On May 13, 1999, the Senate Environment and Public Works Committee held the first congressional oversight hearing on the Plan outside the appropriations process. The Committee heard from federal and state government representatives, as well as members of the public. Agency witnesses addressed how the Plan is involving the public, states and localities, and federal agencies in intergovernmental partnerships. Other witnesses and some Committee members questioned the degree to which the Plan actually reflects state, local, public and congressional input and whether federal agencies have the legal authority to be taking some of the contemplated actions. Questions also were raised about the scientific basis of the Plan, because of inadequate national water quality data.
Strategy Concerning Animal Feeding Operations. A key element of the Clean Water Initiative, minimizing public health and environmental impacts of runoff from animal feeding operations (AFOs) into rivers, lakes, and estuaries, was addressed by a national strategy issued jointly by EPA and USDA on March 9, 1999. Animal feeding operations are agricultural facilities that confine feeding activities, thus concentrating animal populations and manure. Animal waste, if not managed properly, can run off farms and pollute nearby water bodies. Agricultural runoff has been linked to dangerous toxic microorganisms such as Pfiesteria piscicida, which is widely believed to be responsible for major fish kills and disease events in several mid-Atlantic states.
Existing EPA regulations, issued in the 1970s, require CWA discharge permits for the largest AFOs (about 6,600 out of 450,000 total facilities nationwide). However, EPA acknowledged that compliance and enforcement of these permit rules has been poor (less than one-third of covered facilities actually have permits) and that the regulations themselves are outdated. For example, they do not reflect changed waste management practices or address the need for management plans dealing with land application of manure. The national strategy contains a number of short-term and long-term steps to improve compliance and strengthen existing regulations, obtain better information through data collection and research on water quality impairments due to AFOs, and together with other federal agencies and states, coordinate activities related to AFOs. In December 2000, EPA proposed rules to increase the number of AFOs required to obtain CWA permits and to restrict land application of animal wastes. On May 16, a House Transportation and Infrastructure subcommittee held an oversight hearing on the December regulatory proposal. Issues that Congress has addressed and is likely to continue reviewing include impacts and costs imposed on the agricultural sector, especially small farmers, and how the proposed combination of regulatory and incentive-based measures in the 1999 National AFO Strategy will achieve control of agricultural runoff that adversely affects water quality. (For additional information, see CRS Report RL30437, Water Quality Initiatives and Agriculture.) In legislation providing FY2000 funding for EPA (P.L. 106-74), Congress directed EPA in conjunction with USDA to submit a report to Congress by May 15, 2001, providing a cost and capability assessment of the AFO strategy. This report is now expected to be delivered to Congress in December.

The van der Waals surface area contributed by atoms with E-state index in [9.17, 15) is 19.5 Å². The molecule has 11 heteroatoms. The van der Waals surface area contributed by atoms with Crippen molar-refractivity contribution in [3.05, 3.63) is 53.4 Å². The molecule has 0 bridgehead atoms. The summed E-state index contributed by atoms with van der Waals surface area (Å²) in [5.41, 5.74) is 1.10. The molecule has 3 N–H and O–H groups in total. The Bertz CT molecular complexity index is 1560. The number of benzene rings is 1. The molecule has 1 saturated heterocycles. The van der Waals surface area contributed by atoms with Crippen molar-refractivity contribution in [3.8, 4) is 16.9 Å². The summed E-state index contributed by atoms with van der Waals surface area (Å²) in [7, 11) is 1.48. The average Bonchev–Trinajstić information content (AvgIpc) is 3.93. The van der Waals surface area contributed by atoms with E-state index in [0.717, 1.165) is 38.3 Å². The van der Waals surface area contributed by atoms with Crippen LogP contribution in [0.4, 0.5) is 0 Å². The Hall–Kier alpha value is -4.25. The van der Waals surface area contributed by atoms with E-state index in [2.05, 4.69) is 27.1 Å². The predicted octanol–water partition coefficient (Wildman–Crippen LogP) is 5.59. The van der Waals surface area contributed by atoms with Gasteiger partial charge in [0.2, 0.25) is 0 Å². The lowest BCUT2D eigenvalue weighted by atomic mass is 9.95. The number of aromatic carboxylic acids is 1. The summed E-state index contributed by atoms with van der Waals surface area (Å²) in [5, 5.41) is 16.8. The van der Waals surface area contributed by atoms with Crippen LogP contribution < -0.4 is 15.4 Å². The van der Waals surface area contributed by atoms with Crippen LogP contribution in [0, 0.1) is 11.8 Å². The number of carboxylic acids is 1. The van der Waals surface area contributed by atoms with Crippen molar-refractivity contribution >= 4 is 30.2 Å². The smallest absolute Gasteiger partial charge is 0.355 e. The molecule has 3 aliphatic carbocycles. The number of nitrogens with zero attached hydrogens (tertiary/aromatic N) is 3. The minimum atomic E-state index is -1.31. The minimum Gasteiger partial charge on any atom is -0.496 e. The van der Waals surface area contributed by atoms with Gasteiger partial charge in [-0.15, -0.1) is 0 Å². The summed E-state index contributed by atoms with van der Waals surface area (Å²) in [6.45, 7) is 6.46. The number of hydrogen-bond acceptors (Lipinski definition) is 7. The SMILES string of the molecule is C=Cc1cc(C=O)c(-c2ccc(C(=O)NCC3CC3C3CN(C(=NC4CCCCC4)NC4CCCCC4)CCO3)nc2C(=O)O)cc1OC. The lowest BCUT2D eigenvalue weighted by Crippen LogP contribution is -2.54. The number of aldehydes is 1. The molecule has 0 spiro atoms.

Like the EPA reinvention activities pursued by the Clinton Administration (discussed above), the Bush Administration's views on the Clean Water Initiative are unknown. So far, the new Administration has not announced or undertaken steps to continue, reject, or modify specific Clean Water Action Plan activities begun during the previous administration.
While the 1987 Clean Water Act amendments dealt with financial aid issues, funding questions have continued to arise and be addressed in the context of appropriations. (For additional information, see CRS Report 96-647, Water Infrastructure Financing: History of EPA Appropriations.)
FY2002. On April 10, the Bush Administration presented its budget request for FY2002. Overall for EPA, the budget seeks $7.3 billion, about 6.4% below the FY2001 enacted level as a result of eliminating $499 million of unrequested spending earmarked by Congress. The Administration requests a total of $1.3 billion for clean water infrastructure funds, consisting of $850 million for clean water SRF grants (compared with $1.35 billion appropriated for FY2001) and $450 million for a new program of municipal sewer overflow grants under legislation enacted in December (discussed above). However, that legislation, the Wet Weather Water Quality Act, provides that sewer overflow grants are only available in years when at least $1.35 billion in clean water SRF grants is appropriated. The Administration explains that the $1.3 billion total is higher than the Clinton Administration had requested in recent years and that the request continues to support an overall goal of providing $2 billion average in annual financial over the long-term (which also was the Clinton Administration's goal). The Bush budget requests no funds for special earmarked grants, except for $75 million to fund projects along the U.S.-Mexico border and $35 million for projects in Alaskan Native Villages (both are the same amounts provided in FY2001). Other water quality funds proposed in the budget are about level with FY2001 enacted levels, except for elimination of unrequested spending earmarked by Congress. Some Members of Congress and outside groups have criticized the budget request, saying that it does not provide enough support for water infrastructure programs.